Companies are under increasing public scrutiny for their impact on the environment. Consumers, investors and employees are taking a closer look at companies’ social and environmental pledges before deciding who to do business with, and so the incentive to demonstrate responsible practices is financial, and not just ethical.
There are many ways for companies to tackle the carbon emissions from business travel. Advances in virtual meeting technology means that many meetings can now be held remotely, eliminating not only the carbon emissions from business travel, but also the cost and the time spent in transit.
Improved data and reporting from internal booking systems can give departmental heads more control over the amount that their teams are travelling for business, and internal carbon levies increase the financial incentive for them to reduce the number of flights made by their teams.
When business travel is necessary, companies can insist on greener forms of transport – switching from aviation to rail travel for shorter journeys, avoiding business class flights for longer journeys, and identifying low-emissions providers.
Ultimately the most effective way to reduce greenhouse gas emissions is to eliminate the journey altogether. “The greenest business trip is the one you don’t take,” said Joel Makower, founder and executive editor of GreenBiz Group Inc.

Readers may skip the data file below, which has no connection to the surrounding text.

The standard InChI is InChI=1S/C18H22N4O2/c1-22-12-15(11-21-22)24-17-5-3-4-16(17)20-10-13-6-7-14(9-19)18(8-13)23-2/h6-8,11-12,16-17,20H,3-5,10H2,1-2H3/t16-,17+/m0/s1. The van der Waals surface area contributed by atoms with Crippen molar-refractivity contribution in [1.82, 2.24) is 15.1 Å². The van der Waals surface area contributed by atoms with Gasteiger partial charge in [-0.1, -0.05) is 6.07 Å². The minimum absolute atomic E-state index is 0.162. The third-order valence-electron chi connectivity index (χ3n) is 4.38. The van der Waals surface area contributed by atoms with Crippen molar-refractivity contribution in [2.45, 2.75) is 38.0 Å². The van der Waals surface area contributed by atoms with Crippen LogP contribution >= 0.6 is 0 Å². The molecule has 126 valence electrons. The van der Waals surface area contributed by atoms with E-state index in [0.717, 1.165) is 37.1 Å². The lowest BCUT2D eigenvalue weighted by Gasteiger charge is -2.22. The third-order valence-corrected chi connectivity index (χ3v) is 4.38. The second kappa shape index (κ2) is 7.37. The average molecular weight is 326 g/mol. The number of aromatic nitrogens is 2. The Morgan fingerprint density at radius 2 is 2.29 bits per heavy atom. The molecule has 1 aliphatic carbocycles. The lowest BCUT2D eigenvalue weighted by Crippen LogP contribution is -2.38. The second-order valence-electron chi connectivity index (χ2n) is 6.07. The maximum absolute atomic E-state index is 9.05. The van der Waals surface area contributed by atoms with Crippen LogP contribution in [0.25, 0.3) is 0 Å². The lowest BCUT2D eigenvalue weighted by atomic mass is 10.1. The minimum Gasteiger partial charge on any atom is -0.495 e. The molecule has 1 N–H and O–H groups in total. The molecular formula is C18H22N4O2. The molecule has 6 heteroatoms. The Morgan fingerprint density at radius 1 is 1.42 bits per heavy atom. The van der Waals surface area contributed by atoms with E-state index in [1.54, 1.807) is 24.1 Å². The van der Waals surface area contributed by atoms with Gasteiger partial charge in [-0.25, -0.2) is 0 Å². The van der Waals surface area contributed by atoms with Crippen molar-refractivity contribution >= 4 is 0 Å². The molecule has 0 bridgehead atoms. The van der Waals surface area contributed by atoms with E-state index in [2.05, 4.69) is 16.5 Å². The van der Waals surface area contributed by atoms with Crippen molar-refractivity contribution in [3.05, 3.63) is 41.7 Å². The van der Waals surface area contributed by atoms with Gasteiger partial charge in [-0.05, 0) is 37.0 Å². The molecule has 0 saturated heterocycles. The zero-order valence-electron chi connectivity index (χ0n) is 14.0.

Want to know more about LoopUp?
LoopUp (LSE AIM: LOOP) is a premium remote meetings solution for better, more productive conference calls. We help companies reduce carbon emissions from business travel by enabling them to use virtual meetings in situations where face-to-face meetings would otherwise be required. Over 7,000 organizations around the world trust LoopUp with their important remote meetings, from multinationals like Travelex, Kia Motors, Clifford Chance, and National Geographic to fast-growing SMEs, professional services firms and public sector organizations. You’ll find us in 17 global office locations, working around the clock to help companies unlock the true potential of their conference calls.
If you’d like to find out more about the ways that LoopUp can enhance your firm’s conference calls and reduce unnecessary business travel, please get in touch – we’d love to hear from you!